Essential California: The rise of Snapchat, expense of homelessness, in defense of almond farmers

Good morning. It is Friday, April 17. Laker Kobe Bryant is selling his Newport Beach home, and the sale could set a record in the Pelican Ridge community. Here's what is happening in the Golden State:


Cost of homelessness: The city of Los Angeles spends $100 million a year on homelessness. About $87 million of that is related to arrests and police services. "There appears to be no consistent process across city departments for dealing with the homeless or with homeless encampments," City Administrative Officer Miguel Santana wrote in a report. L.A. Times

Start-up rivals television: The Venice-based company Snapchat was once known for short videos and pictures sent between lovers. Now major companies are looking to partner with the start-up, which has drawn an audience of 40 million viewers. Snapchat's reach, advertising industry analysts say, is big enough to siphon ad dollars otherwise spent on television and YouTube. L.A. Times

Almond farmers speak up: When did almonds become the enemy? Writer Robin Abcarian visited almond farmers outside Bakersfield to talk about the state drought. "People need to understand that everything you eat takes water," explained a fourth-generation farmer. L.A. Times



A younger LACMA: The trustees at the L.A. County Museum of Art used to represent the city’s "old money" families. Now, one-third of the 53 trustees have Hollywood ties. The change started 10 years ago, when Eli Broad and the late Nancy Daly decided to bring new energy to a museum that some felt had become complacent. L.A. Times

Mental health pioneer: The first psychologist hired by the Los Angeles Police Department back in 1968 has died at age 87. Martin Reiser is credited with treating officers involved in traumatic events. He also responded to hostage situations and helped establish a psychological profile of the Hillside Strangler. L.A. Times

Lingerie staple closes: Frederick’s of Hollywood is shutting down its brick-and-mortar locations. The company, which started with catalogs, now will live just on the Web. L.A. Times



How a bill becomes a law: In Sacramento, some lawmakers are perfectly happen to turn over their legislative duties to lobbyists. "There are no rules in either house of the Legislature for disclosing either the existence of sponsors or what work they did — including writing every word of the proposed law in question." KQED

When a loss is a win: Carly Fiorina says her unsuccessful 2010 bid for the U.S. Senate is a source of inspiration as she runs for president. "She painted her win in a three-way [California] GOP primary as a significant success, injecting more drama in that primary victory than many saw at the time." The piece notes Fiorina barely registers in most presidential polls. L.A. Times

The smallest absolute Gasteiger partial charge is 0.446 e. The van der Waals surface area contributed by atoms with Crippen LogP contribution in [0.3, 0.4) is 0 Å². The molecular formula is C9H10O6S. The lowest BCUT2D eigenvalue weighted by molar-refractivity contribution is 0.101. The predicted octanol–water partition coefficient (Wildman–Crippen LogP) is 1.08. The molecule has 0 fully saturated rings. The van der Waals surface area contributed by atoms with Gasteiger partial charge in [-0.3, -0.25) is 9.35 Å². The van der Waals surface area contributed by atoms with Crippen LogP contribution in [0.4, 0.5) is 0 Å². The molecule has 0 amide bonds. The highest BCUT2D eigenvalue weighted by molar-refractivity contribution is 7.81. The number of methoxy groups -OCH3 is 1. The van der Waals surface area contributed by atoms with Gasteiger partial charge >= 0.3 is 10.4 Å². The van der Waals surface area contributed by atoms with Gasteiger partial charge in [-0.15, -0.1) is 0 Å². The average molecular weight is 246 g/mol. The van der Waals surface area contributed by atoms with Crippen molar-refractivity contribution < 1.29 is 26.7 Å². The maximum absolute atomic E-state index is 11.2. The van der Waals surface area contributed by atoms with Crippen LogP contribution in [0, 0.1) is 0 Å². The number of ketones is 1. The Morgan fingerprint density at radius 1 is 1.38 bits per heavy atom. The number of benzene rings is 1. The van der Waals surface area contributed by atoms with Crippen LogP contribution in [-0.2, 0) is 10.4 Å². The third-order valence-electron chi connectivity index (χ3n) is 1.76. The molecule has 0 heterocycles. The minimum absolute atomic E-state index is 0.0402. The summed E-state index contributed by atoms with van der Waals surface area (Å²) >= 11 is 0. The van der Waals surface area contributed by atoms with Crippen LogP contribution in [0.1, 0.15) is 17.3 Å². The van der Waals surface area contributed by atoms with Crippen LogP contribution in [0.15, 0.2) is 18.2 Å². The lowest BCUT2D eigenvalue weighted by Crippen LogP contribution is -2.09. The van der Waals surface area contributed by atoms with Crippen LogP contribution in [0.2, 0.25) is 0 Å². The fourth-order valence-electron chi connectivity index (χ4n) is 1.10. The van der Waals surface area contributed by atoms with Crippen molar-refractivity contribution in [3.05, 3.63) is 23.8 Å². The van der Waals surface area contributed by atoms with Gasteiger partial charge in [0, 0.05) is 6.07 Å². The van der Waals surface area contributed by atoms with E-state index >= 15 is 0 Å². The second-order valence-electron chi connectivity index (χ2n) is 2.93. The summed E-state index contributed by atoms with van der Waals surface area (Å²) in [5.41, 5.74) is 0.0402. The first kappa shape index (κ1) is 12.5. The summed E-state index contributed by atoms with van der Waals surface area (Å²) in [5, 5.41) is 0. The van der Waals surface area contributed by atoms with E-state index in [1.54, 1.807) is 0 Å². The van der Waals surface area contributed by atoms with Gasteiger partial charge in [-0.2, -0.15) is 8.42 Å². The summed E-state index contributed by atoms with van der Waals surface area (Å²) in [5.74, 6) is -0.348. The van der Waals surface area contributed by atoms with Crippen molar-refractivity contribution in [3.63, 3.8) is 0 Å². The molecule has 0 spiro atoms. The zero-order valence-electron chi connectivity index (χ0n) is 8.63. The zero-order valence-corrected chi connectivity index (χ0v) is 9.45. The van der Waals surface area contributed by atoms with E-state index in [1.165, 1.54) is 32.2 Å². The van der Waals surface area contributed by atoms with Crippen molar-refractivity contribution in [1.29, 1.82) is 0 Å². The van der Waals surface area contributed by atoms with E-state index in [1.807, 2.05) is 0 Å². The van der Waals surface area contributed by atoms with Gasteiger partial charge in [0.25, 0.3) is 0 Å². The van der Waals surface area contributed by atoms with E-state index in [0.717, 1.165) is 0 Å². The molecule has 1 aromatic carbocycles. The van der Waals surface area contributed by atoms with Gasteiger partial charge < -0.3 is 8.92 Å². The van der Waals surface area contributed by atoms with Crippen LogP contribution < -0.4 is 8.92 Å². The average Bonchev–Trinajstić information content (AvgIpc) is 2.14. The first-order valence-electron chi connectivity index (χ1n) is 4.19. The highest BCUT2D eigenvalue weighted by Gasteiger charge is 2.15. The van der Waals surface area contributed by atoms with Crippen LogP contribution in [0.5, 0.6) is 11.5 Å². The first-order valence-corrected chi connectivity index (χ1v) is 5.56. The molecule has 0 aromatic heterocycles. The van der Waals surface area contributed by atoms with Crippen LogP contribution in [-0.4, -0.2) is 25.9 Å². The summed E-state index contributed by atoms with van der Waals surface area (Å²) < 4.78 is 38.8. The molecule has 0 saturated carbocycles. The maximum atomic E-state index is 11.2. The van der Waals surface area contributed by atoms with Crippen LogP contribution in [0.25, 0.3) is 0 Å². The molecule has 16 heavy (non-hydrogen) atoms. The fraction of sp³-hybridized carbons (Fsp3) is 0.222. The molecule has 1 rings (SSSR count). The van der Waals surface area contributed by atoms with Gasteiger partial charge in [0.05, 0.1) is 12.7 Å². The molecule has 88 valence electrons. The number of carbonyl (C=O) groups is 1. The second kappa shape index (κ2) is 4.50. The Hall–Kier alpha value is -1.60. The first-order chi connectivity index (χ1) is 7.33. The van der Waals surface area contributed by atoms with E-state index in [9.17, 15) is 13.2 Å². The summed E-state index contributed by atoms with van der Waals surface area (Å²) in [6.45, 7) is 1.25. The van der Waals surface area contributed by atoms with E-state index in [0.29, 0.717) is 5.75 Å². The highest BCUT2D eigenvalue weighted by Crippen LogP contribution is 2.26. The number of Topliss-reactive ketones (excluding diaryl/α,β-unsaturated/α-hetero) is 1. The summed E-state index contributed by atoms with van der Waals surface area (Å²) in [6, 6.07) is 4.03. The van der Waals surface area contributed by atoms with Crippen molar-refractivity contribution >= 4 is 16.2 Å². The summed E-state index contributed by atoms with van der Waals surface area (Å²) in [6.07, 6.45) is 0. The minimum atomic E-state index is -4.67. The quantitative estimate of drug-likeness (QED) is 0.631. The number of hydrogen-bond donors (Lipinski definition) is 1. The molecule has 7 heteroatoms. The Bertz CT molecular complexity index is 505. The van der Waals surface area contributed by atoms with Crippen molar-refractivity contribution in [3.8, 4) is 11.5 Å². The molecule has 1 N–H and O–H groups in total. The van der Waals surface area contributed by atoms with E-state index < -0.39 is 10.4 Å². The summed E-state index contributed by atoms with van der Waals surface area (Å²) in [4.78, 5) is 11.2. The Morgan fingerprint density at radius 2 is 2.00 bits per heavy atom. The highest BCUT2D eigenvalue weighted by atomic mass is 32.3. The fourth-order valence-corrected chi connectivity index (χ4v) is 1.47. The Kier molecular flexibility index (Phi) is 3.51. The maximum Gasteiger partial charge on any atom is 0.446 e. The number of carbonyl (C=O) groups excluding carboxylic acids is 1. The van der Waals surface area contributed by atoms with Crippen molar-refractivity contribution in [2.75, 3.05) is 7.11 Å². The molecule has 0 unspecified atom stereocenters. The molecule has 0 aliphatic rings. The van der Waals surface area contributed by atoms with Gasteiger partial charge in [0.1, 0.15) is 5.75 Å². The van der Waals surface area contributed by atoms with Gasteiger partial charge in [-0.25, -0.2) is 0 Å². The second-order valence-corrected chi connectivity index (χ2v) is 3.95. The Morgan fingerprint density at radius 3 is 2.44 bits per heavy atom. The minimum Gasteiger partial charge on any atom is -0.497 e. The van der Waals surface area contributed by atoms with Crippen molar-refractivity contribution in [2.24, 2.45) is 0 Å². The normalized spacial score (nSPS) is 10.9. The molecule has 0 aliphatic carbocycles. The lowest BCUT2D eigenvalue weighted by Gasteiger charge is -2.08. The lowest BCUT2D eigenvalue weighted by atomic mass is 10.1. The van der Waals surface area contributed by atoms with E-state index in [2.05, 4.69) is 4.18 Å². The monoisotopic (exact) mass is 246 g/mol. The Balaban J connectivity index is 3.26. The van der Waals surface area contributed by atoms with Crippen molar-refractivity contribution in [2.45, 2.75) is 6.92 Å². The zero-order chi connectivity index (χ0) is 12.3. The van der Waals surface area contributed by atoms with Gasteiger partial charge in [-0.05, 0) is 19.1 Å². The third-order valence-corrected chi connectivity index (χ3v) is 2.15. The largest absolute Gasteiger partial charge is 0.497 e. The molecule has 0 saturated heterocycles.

California Democrats meet-up: Sen. Elizabeth Warren will headline the state Democratic Party’s convention next month in Anaheim. The Massachusetts senator will be joined by former Rep. Barney Frank. Sacramento Bee



Murder case: Suge Knight will stand trial for murder and attempted murder. That decision comes even as one of the victims recanted parts of his story to investigators. When he took the witness stand earlier this week, Cle "Bone" Sloan said he didn't want to be a "snitch" and be the person who sends Knight to prison. L.A. Times

Age of consent: A proposed state bill would close a loophole that allows defendants in civil cases to argue that a minor consented to sex with an adult. The bill is a response to a case where attorneys for the L.A. Unified School District argued that a 14-year-old student shared responsibility for a sexual relationship with a teacher. Associated Press

Cause of death: The cellmate of former NFL player Lawrence Phillips died of strangulation. That’s according to the coroner in Kern County. Phillips is a suspect in the case. L.A. Times



Delta tunnels: A look at Gov. Jerry Brown's $25-billion project intended to make it easier to get water from Northern California to Southern California. "It’s just the latest attempt to solve a problem that has vexed the state for well over a century: How to move water so it satisfies all of California’s demands and desires." Wired

Beating up golf courses: Are beautiful, green golf courses fair targets in California's ongoing efforts to conserve water?  "The industry can be a major consumer of local water supplies, especially in places like the Coachella Valley." KCET

Brown and patchy: Writer Joe Mathews wants you to know his lawn looks terrible. The drought has turned this eyesore into a point of pride. "Some of us need an intervention, but not in my household," he writes. Zocalo



New inquiry into iPads: The federal Securities and Exchange Commission opened an informal inquiry into whether the L.A. Unified School District acted properly in using bond money for its $1.3-billion iPad program. The contract has since been canceled, and the district is attempting to get a refund from Apple. L.A. Times



Rent is too darn high: The average rent for an apartment in Orange County is now $1,800. Rents there have steadily increased for the last four and a half years. Orange County Register



Naked and not afraid: A naked man jumped off the Venice Beach pier in the middle of the night -- on a dare. Police were not impressed and arrested him when he returned to shore. LAist

D-chip: A West Virginia woman is suing Disneyland, accusing the happiest place on Earth of implanting a chip in her body without her consent. SF Gate

Approve this message: Mayor Eric Garcetti and musician Steve Aoki are teaming up to host a free concert in downtown Los Angeles. Twitter


A flashback to the first time Hollywood Boulevard was shut down for a film shoot.


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